Java Reflection in Action: Using Java's Dynamic Proxy | WebReference

Java Reflection in Action: Using Java's Dynamic Proxy

Java Reflection in Action: Using Java's Dynamic Proxy

Written by Ira R. Forman and Nate Forman and reproduced from "Java Reflection in Action" by permission of Manning Publications Co. ISBN 1932394184, copyright 2004. All rights reserved. See http://www.manning.com for more information.

In this excerpt, you'll notice discussions about "George," a fictional programmer who tackles common but difficult tasks throughout the book. He was introduced earlier in the book, so seeing him appear here might seem a bit unusual. [Ed.]

In this chapter

The dictionary [68] tells us that a proxy is an "agency, function, or office of a deputy who acts as a substitute for another." When this idea is applied to object-oriented programming, the result is an object, a proxy, that supports the interface of another object, its target, so that the proxy can substitute for the target for all practical purposes.

The keys to this arrangement are implementation and delegation. The proxy implements the same interface as the target so that it can be used in exactly the same way. The proxy delegates some or all of the calls that it receives to its target and thus acts as either an intermediary or a substitute. In its role as an intermediary, the proxy may add functionality either before or after the method is forwarded to the target. This gives the reflective programmer the capability to add behavior to objects. This chapter discusses this and other uses of proxies.

4.1 Working with proxies

The sequence diagram in figure 4.1 depicts the most common situation where the proxy instance receives a method call and forwards it to the target. Even this arrangement has a use; it hides the location of the target from the client. If you have used remote method invocation, you are familiar with proxies that are local substitutes for remote objects.

The Java reflection API contains a dynamic proxy-creation facility, java.lang.reflect.Proxy. This class is part of Java reflection because Proxy is Java's only way of approximating method invocation intercession. Let's dissect the previous phrase. Intercession is any reflective ability that modifies the behavior of a program by directly taking control of that behavior. Method invocation intercession is the ability to intercept method calls. The intercepting code can determine the behavior that results from the method call.

We say approximating because Java does not support reflective facilities for interceding on method calls. Therefore, we must use proxies as an approximation. Referring to figure 4.1, we see that proxies also allow the ability to pre- and postprocess method calls. Let's examine the benefits achieved from doing this.

Programmers commonly discuss properties of classes. For example, a class that records its method calls is often referred to as a tracing class. A class that ensures that a failed operation does not leave an object in an intermediate state is often referred to as an atomic class.

The code that implements such properties is usually spread among the definitions of each of the methods of the class, almost always at the beginning and at the return points. The ability to intercede on method invocation permits the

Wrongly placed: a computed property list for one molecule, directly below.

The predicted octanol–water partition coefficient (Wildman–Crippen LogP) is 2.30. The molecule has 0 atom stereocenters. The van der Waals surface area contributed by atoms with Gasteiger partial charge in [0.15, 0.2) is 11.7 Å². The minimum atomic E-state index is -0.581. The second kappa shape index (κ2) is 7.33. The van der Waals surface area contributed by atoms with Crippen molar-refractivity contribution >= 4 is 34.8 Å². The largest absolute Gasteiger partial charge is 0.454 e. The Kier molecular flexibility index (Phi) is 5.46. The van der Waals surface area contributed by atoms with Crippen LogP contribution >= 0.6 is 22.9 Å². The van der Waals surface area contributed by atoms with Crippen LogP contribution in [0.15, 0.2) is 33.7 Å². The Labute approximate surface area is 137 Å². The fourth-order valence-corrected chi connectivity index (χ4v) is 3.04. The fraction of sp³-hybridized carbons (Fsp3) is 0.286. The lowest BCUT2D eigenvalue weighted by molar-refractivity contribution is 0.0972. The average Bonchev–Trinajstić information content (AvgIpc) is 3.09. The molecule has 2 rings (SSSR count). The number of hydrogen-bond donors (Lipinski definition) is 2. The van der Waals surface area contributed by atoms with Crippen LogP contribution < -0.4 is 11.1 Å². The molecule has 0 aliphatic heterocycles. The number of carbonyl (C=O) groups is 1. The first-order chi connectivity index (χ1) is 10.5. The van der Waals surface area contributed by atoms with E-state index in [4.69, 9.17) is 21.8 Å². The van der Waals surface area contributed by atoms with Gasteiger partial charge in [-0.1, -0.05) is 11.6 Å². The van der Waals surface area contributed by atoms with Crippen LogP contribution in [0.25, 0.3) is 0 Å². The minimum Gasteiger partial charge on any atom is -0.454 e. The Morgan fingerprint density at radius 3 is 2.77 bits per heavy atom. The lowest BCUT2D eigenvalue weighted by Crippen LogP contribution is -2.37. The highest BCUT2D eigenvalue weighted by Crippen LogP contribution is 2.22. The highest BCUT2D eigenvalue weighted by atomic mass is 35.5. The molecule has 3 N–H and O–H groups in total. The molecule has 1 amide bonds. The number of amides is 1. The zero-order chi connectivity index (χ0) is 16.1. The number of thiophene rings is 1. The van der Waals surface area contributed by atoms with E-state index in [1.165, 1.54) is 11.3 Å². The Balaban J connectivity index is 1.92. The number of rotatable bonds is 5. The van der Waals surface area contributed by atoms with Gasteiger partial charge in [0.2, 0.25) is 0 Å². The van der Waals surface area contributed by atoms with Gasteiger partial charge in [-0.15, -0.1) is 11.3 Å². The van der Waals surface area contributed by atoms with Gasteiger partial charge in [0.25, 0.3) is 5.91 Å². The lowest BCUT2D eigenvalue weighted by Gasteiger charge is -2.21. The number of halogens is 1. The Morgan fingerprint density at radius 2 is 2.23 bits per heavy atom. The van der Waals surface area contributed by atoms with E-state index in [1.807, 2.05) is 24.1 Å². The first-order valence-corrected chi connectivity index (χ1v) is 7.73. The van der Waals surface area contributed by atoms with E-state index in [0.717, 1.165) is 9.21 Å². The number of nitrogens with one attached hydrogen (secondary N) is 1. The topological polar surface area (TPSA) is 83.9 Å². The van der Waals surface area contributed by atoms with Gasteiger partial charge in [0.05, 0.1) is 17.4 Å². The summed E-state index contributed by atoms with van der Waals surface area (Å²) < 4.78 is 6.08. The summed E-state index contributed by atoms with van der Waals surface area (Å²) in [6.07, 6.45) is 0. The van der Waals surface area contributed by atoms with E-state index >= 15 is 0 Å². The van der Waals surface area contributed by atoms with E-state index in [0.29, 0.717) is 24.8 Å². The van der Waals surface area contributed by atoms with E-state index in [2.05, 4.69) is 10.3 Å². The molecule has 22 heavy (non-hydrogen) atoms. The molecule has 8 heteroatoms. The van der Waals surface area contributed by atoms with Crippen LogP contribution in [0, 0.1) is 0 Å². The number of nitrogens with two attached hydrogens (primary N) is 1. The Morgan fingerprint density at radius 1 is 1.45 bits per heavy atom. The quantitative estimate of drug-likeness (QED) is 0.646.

programmer to gather this property-implementing code together in one place. This property can later combine with classes, yielding the desired effect.

The case for this combination of classes and properties is more real for software projects than you would think. A colleague once observed that when an object-oriented database is first brought into a programming shop, the number of classes doubles. The shop has added one property, persistence, to their application. Each class now requires a persistent and a nonpersistent version [18].

Developers get many key benefits from separating property-implementing code. One benefit of this separation is low maintenance cost for applications. Each such property can be modified by making a change in only one place in the code base. Another benefit of separating properties is improved reusability. The separated property can be used in many places in many applications.

There is also a compelling argument to present to management for such separation. Consider George's employer, Wildlife Components, which sells a class library of n classes. There are p properties that they wish their classes to have in all combinations. Both the number of classes and the number of properties grow as the company evolves to meet the increasing business demands. WCI faces the possibility of having to support a class library of at least n2p classes if they must write new classes to implement and combine properties in their original classes.

This additional maintenance is a serious enough concern to win management over. Isolating properties into reusable components and composing them later, as can be done with Proxy, yields a much smaller library of size n+p. This represents an enormous savings to WCI or any other company. This effect may not be as pronounced in other organizations, but it does exist.

Now that we have discussed the abstract benefits of Proxy, let's pay a visit to George and look at a simple example.


Created: March 27, 2003
Revised: November 12, 2004

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